Lace Style: Traditional to Innovative 21 Inspired Designs to Knit Paperback – 29 Jan 2007
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"A valuable collection for knitters wishing to take their lace knitting to a higher level." - "Library Journal""Ooh-la-la!" - "The News & Observer""Presents the whole spectrum of holey projects, not all achieved in the expected yarn-over, double decrease method--some employ drop stitching; others, huge needles, thinner yarn." - "Yarn Market News""Five out of five stars! I just love it. This is a wonderful book." - "Knitting News""Beautiful, wearable garments from several popular designers. I was delighted with the wide variety of garments and expertise levels presented." - All Info About Knitting.com"This is one of the most accessible lace knitting books on the market and well worth bookshelf space." - Monsters and Critics.com"Lace knitting might conjure up images of old-fashioned shawls and bed spreads, but this new book shows how this addictive knitting technique can look fresh, exciting and fashionable." - "Knit Today" magazine (UK)"The innovative and contemporary designs in this book are absolutely amazing!" - KLIATT
About the Author
Ann Budd first learned to knit in 1968 when living in Switzerland for a year with her family. At the time, knitting was part of the curriculum for all schoolgirls. Back in the United States, Ann continued to knit through her high-school, college, and graduate years, when she earned a master’s degree in Geology. In 1989, Ann decided to forego the sciences and pursue her passion for knitting and fiber-related crafts when she began working as an editorial assistant for Handwoven magazine. Through the years, Ann worked as a book editor and managing editor of Interweave Knits magazine. Since 2002, Ann has authored or co-authored more than eight books, including the popular Knitter's Handy Book series, Getting Started Knitting Socks, and several books in the Style series. Ann continues to edit craft books for Interweave as well as author her own books. Pam Allen has been part of the hand-knitting industry since 1985, and joined Classic Elite Yarns in May 2007. Until 2003, when she was hired as editor of Interweave Knits, her designs were published regularly in Vogue Knitting, Interweave Knits, and Knitters. Her work was also featured in general interest magazines―Family Circle, Better Homes and Gardens, and Woman’s Day―and in Melanie Falick’s book Knitting in America (1996) and Vogue Knitting/American Collection (2000). She is the author of Knitting for Dummies and Scarf Style, and the co-author of 4 other titles in the Style series published by Interweave Press. As editor of Interweave Knits, Pam worked with established hand-knitwear designers such as Norah Gaughan, Mari Lynn Patrick, and Deborah Newton, and she also encouraged new-generation designers such as Veronik Avery and Kate Gilbert. As creative director at CEY, Pam continues to work with these and other talented and well-known hand-knitwear designers, including up-and-coming blogger and designer Jared Flood. She also continues to be published not only in CEY’s semi-annual collection of best selling pattern booklets, but also in major knitting magazines, and e-zines, such as Twist Collective and knitty.com.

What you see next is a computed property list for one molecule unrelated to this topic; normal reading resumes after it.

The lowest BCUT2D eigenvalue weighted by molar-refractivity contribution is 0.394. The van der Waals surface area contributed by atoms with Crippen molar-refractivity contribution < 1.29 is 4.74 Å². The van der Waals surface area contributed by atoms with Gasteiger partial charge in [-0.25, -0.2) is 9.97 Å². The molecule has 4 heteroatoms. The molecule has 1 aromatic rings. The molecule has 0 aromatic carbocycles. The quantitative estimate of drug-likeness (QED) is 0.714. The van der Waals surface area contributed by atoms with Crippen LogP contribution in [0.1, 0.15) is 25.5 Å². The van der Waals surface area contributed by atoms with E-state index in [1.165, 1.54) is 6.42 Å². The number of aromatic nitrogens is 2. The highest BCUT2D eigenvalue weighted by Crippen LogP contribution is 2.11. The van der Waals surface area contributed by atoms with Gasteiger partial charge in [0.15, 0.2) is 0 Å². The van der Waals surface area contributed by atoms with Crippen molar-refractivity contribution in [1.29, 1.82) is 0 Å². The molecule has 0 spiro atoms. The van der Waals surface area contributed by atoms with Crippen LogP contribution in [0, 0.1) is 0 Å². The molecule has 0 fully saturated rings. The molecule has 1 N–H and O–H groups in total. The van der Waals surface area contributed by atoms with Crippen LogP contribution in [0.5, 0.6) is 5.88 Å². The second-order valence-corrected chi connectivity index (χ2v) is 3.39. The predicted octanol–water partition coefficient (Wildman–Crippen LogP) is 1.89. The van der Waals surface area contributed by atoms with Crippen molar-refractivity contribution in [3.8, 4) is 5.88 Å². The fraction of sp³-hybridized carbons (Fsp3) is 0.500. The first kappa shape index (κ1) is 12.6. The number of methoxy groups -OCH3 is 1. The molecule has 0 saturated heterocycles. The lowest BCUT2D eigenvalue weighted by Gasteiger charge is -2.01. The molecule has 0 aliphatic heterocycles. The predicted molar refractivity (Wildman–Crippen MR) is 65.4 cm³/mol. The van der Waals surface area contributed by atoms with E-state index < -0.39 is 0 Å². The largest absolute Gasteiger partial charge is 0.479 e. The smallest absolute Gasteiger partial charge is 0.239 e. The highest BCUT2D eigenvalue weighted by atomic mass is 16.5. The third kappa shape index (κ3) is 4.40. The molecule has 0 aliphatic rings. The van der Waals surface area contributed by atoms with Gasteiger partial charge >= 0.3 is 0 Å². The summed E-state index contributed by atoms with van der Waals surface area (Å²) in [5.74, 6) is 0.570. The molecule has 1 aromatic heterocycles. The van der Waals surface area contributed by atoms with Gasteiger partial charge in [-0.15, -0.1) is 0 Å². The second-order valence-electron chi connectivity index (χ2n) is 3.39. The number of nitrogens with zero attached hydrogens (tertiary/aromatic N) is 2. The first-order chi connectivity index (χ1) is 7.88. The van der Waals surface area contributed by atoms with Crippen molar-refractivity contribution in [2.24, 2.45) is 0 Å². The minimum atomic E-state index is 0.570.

Top Customer Reviews
The patterns themselves are of varying degrees of difficulty, as one would expect, and there really is something for everyone. If you only ever buy one pattern book for knitting lace, make it this one, as it has the most useful information I have ever seen in 40+ years of knitting.
But I don't think this is the best book for beginners (for that I would recommend the 'book on CD', 'Knitting Shetland Lace' by Elizabeth Lovick)
Otherwise I agree with all that is said above. 'Lace style'gives 12 books in the Bibliography and I have 10 of them plus some not mentioned - the 2 I don't have are from Barbara Walker and are out of print and expensive. But this one and Susan Lewiss's Workbook would be competing for my one lace book on a desert island.
In particular, she provides concise and clear instructions and explanations for basic procedures and 'The interplay of yarnovers and decreases'
Additionally, several techniques used in the patterns are useful and interesting and the use of a couple of complementary stitches in a design is stimulating
Buy it if you have some experience and want to learn more or if you are a beginner, buy it and leave the patterns till later but use the technique sections to speed your learning.
Happy lace knitting
Most Recent Customer Reviews
There are some really nice patterns in this book but beware it is written for American knitting which is very different to UK and difficult to understand if you have no prior... Read morePublished on 18 Aug. 2010 by Adrian
This is a lovely book full of inticate lace patterns, but targeted for an intermediate audience. I enjoyed every one of these patterns and am knitting my way through the bookPublished on 24 Mar. 2010 by Annie Wells
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